Roger’s interview follows; please read this important information first
Sex trafficking is not a victimless crime and it’s happening in Madison, each and every day.
Signs a person might be a trafficking victim:
- Poor hygiene, malnourishment and/or fatigue
- Physical signs of abuse
- Few or no personal possessions
- Frequently monitored
- Not in control of money, financial records or bank account
- Not in control of their ID
- Not allowed or able to speak for themselves (a third party could be translating)
- Claims they’re just visiting or can’t clarify where they’re staying
- Little knowledge of whereabouts
Please do the following if you suspect trafficking:
Call 9-1-1 immediately. This is the best way to help a victim now. It is better to call and be wrong than not to call when you should have.
If possible, please have the following information available:
- Physical description of the suspected trafficker and trafficking victim
- Location where seen
- Other identifying information: vehicle, license plate, etc.
If you are at a hotel and suspect trafficking, report the incident to police. If possible, report the hotel room. The police will be able to do a well person check.
If possible, also call the following if you witness potential trafficking:
The National Human Trafficking Hotline at 1-888-373-7888. You can also text them at 233733. They capture and disseminate information nationally.
For victim assistance, call Project Respect at 608-283-6435, ext. 14
Other ways you can help
Educate yourself and spread the word. This problem won’t end until more people understand how widespread and serious it is.
Use TraffickCam. If you travel for work or vacation and stay in hotels, download and use this app. It lets you take photos of various elements of your hotel room and can help find where sex traffickers are committing their crimes.
Trafficking victims need your help.
Thank you for caring.
My day job is being a detective with the Madison Police Department. I’ve been with the department for 29 years and have spent the last 10 focusing on human trafficking and high-risk missing children, two segments with a lot of overlap.
Many people in our area have no idea how common and pervasive sex trafficking is here. It’s hard to know how many people are being trafficked on any given day because recruiting and selling happens online and on social media—including gaming and dating sites. But somewhere in the hundreds is a fair guess.
Often, a young victim will be brought into the system by someone they think is a friend—traffickers use trafficked kids, called “bottoms,” to recruit others. The bottom might connect with a potential victim at a mall or over social media; they might make it look like something desirable—a way to make some money in a short amount of time.
Historically we’ve used the word “prostitution” and described what was happening as a victimless crime between two consenting adults. The reality is very different: it’s sex trafficking and it involves selling a person. Many victims were indoctrinated at a very young age; 12-14 isn’t unusual. There may have been mental health issues, drug addiction, violence and coercion. To survive, physically and emotionally, the victim often goes through a transformation where this lifestyle becomes acceptable.
The police department is working to address trafficking in a number of ways.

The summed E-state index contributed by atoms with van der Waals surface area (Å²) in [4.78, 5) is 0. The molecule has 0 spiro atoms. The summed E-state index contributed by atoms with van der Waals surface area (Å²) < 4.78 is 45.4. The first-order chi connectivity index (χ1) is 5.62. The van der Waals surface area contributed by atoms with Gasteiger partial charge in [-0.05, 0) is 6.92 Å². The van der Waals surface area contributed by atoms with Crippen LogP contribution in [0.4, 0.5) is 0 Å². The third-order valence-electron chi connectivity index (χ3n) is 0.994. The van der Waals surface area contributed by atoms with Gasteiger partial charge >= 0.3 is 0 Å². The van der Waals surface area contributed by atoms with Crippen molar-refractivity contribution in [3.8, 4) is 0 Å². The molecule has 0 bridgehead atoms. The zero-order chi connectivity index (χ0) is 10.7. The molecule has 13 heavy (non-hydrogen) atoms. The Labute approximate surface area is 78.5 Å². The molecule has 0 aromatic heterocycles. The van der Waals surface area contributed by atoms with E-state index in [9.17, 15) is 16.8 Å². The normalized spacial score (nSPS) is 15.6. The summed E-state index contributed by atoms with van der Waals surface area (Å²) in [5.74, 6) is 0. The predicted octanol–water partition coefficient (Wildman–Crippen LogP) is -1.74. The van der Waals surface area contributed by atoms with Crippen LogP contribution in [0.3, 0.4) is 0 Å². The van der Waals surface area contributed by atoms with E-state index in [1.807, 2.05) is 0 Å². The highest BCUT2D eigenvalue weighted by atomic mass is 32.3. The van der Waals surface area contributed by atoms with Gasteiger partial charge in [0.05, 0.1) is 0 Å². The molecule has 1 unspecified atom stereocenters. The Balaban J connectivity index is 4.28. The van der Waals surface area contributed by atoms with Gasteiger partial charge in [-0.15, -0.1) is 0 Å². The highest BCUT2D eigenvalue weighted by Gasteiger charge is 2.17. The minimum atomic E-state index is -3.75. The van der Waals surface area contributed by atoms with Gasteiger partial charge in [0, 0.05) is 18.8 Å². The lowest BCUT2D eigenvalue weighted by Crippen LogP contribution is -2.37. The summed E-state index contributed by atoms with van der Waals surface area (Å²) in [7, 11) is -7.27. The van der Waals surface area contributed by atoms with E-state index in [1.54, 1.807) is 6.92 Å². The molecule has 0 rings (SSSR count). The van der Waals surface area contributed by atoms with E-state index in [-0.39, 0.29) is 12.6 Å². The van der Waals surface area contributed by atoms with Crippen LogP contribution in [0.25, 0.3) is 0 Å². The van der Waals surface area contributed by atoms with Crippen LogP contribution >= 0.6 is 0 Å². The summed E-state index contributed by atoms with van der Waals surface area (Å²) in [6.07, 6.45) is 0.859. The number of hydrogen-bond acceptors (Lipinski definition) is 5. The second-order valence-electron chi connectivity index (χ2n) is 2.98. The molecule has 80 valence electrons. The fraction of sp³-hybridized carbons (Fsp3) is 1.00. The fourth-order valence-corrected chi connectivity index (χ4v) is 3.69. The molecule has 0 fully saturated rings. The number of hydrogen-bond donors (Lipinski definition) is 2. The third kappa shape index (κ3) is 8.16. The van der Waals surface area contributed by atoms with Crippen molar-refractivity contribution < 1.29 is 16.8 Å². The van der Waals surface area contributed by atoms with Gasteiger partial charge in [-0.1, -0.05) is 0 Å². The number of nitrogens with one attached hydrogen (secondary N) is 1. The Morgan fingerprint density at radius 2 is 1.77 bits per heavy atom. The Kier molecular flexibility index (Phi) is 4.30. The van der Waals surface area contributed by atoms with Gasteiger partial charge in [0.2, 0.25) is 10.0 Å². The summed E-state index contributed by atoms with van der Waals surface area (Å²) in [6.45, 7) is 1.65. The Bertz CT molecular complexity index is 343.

One is demand suppression. We have tools that allow us to find the johns, the people purchasing sex, then use both punishment and education to stop them.
Another is by looking at the people being sold. Instead of treating them as a criminal, we now look at them as a victim. There are endeavors underway to expunge prostitution charges from someone’s history.
We’re also using software and other tools to find the traffickers. And we’re partnering with people who are likely to see trafficking activities, for instance hotel employees and truckers. Their awareness has been very important and it’s made a big difference.
The police can’t tackle this on their own. We need everyone’s help.
My most memorable caffeine was the coffee beans one of my recruits brought along when I was the field training officer. That was certainly a jolt of caffeine!
My current caffeine of choice is black coffee—my morning fuel.
My favorite place for caffeine is usually my house—I make it there and bring it along to work. But lots of officers like to stop by the Cargo on South Park.
The person I’d love to share a cup of caffeine with is someone in local government who has influence over how resources are allocated. The scope of this problem is huge but getting resources to address it is an ongoing struggle. I’d love a chance to make sure that message is heard and get the resources we need.
World problem that could be solved with the right amount of caffeine: Trafficking.
With perfect clarity, I’d create a multi-disciplinary resource made up of non-profits, law enforcement, community agencies, social service organizations and concerned citizens. Trafficking is an issue that can’t be solved by one group; we must all work together.
If we could pull all these resources together in one central place, that would really drive things forward. We could provide trauma care, mental health assistance, education—everything a victim needed in one place instead of having to hunt each of those elements down and go from place to place to get what you need.
We’re quite fortunate in Dane County and in Wisconsin that there are a number of groups doing great work. But our efforts are disjointed and siloed. We could do so much more together.